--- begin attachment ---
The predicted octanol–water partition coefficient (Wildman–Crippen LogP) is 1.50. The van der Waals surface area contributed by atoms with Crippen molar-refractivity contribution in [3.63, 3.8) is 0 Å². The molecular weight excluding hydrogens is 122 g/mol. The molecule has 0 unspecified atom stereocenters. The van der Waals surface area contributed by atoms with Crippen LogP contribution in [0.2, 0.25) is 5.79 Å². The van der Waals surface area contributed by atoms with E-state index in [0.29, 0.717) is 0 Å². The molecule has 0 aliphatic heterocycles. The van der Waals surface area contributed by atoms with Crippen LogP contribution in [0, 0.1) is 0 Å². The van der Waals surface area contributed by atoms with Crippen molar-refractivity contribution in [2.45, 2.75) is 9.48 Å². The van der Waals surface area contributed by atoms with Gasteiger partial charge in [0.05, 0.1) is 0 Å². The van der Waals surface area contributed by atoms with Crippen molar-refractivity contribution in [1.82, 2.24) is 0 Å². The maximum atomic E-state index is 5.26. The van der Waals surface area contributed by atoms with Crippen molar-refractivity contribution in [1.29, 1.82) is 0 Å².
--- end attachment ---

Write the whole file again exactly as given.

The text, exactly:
The predicted octanol–water partition coefficient (Wildman–Crippen LogP) is 1.50. The van der Waals surface area contributed by atoms with Crippen molar-refractivity contribution in [3.63, 3.8) is 0 Å². The molecular weight excluding hydrogens is 122 g/mol. The molecule has 0 unspecified atom stereocenters. The van der Waals surface area contributed by atoms with Crippen LogP contribution in [0.2, 0.25) is 5.79 Å². The van der Waals surface area contributed by atoms with E-state index in [0.29, 0.717) is 0 Å². The molecule has 0 aliphatic heterocycles. The van der Waals surface area contributed by atoms with Crippen LogP contribution in [0, 0.1) is 0 Å². The van der Waals surface area contributed by atoms with Crippen molar-refractivity contribution in [2.45, 2.75) is 9.48 Å². The van der Waals surface area contributed by atoms with Gasteiger partial charge in [0.05, 0.1) is 0 Å². The van der Waals surface area contributed by atoms with Crippen molar-refractivity contribution in [1.82, 2.24) is 0 Å². The maximum atomic E-state index is 5.26. The van der Waals surface area contributed by atoms with Crippen molar-refractivity contribution in [1.29, 1.82) is 0 Å².